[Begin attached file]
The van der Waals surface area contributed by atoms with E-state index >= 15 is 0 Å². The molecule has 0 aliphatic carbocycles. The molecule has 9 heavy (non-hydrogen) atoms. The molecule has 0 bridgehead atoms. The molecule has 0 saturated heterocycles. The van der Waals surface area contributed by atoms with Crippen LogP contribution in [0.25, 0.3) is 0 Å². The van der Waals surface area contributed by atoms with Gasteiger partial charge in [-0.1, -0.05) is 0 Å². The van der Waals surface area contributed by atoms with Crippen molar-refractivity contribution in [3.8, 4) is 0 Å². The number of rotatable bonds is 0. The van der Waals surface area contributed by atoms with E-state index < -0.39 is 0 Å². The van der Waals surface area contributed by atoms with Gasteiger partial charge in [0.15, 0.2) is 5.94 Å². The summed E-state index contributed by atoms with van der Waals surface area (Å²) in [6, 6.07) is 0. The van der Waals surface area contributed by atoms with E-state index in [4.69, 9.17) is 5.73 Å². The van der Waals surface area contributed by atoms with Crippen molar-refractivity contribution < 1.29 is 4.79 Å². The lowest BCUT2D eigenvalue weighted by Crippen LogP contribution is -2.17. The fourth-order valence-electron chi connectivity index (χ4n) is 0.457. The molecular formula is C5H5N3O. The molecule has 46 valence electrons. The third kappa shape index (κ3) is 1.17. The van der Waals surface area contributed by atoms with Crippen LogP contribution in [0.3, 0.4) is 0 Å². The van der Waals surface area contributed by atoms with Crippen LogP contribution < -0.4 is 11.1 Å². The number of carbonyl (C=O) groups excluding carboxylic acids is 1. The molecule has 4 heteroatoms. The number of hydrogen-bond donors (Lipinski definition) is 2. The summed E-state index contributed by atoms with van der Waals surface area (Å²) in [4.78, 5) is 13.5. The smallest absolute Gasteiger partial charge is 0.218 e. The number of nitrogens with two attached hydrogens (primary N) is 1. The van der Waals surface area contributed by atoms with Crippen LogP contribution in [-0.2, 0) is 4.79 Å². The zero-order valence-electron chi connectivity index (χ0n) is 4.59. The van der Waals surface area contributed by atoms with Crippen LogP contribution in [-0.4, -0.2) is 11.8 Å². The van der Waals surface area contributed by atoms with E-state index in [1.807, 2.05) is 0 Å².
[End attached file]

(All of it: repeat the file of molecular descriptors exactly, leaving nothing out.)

The van der Waals surface area contributed by atoms with E-state index >= 15 is 0 Å². The molecule has 0 aliphatic carbocycles. The molecule has 9 heavy (non-hydrogen) atoms. The molecule has 0 bridgehead atoms. The molecule has 0 saturated heterocycles. The van der Waals surface area contributed by atoms with Crippen LogP contribution in [0.25, 0.3) is 0 Å². The van der Waals surface area contributed by atoms with Gasteiger partial charge in [-0.1, -0.05) is 0 Å². The van der Waals surface area contributed by atoms with Crippen molar-refractivity contribution in [3.8, 4) is 0 Å². The number of rotatable bonds is 0. The van der Waals surface area contributed by atoms with E-state index < -0.39 is 0 Å². The van der Waals surface area contributed by atoms with Gasteiger partial charge in [0.15, 0.2) is 5.94 Å². The summed E-state index contributed by atoms with van der Waals surface area (Å²) in [6, 6.07) is 0. The van der Waals surface area contributed by atoms with E-state index in [4.69, 9.17) is 5.73 Å². The van der Waals surface area contributed by atoms with Crippen molar-refractivity contribution < 1.29 is 4.79 Å². The lowest BCUT2D eigenvalue weighted by Crippen LogP contribution is -2.17. The fourth-order valence-electron chi connectivity index (χ4n) is 0.457. The molecular formula is C5H5N3O. The molecule has 46 valence electrons. The third kappa shape index (κ3) is 1.17. The van der Waals surface area contributed by atoms with Crippen LogP contribution in [0.3, 0.4) is 0 Å². The van der Waals surface area contributed by atoms with Crippen LogP contribution < -0.4 is 11.1 Å². The number of carbonyl (C=O) groups excluding carboxylic acids is 1. The molecule has 4 heteroatoms. The number of hydrogen-bond donors (Lipinski definition) is 2. The summed E-state index contributed by atoms with van der Waals surface area (Å²) in [4.78, 5) is 13.5. The smallest absolute Gasteiger partial charge is 0.218 e. The number of nitrogens with two attached hydrogens (primary N) is 1. The van der Waals surface area contributed by atoms with Crippen LogP contribution in [-0.2, 0) is 4.79 Å². The zero-order valence-electron chi connectivity index (χ0n) is 4.59. The van der Waals surface area contributed by atoms with Crippen LogP contribution in [-0.4, -0.2) is 11.8 Å². The van der Waals surface area contributed by atoms with E-state index in [1.807, 2.05) is 0 Å².